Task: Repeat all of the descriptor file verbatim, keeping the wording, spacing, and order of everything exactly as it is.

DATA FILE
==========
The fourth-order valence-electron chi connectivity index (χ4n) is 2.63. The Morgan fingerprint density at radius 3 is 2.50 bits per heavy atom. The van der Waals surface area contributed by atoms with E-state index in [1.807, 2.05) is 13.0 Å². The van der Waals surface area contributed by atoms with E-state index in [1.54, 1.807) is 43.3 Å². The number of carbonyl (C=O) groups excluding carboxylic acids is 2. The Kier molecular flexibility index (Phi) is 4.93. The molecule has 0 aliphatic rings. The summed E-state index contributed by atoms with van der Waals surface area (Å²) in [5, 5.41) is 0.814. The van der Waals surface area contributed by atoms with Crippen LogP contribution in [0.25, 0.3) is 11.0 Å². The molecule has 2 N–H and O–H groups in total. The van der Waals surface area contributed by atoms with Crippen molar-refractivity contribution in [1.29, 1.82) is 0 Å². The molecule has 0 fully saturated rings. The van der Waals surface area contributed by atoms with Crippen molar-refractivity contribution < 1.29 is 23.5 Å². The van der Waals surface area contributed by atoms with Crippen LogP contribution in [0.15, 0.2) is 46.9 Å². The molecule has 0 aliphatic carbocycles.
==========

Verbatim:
The fourth-order valence-electron chi connectivity index (χ4n) is 2.63. The Morgan fingerprint density at radius 3 is 2.50 bits per heavy atom. The van der Waals surface area contributed by atoms with E-state index in [1.807, 2.05) is 13.0 Å². The van der Waals surface area contributed by atoms with E-state index in [1.54, 1.807) is 43.3 Å². The number of carbonyl (C=O) groups excluding carboxylic acids is 2. The Kier molecular flexibility index (Phi) is 4.93. The molecule has 0 aliphatic rings. The summed E-state index contributed by atoms with van der Waals surface area (Å²) in [5, 5.41) is 0.814. The van der Waals surface area contributed by atoms with Crippen LogP contribution in [0.25, 0.3) is 11.0 Å². The molecule has 2 N–H and O–H groups in total. The van der Waals surface area contributed by atoms with Crippen molar-refractivity contribution in [1.29, 1.82) is 0 Å². The molecule has 0 fully saturated rings. The van der Waals surface area contributed by atoms with Crippen molar-refractivity contribution < 1.29 is 23.5 Å². The van der Waals surface area contributed by atoms with Crippen LogP contribution in [0.15, 0.2) is 46.9 Å². The molecule has 0 aliphatic carbocycles.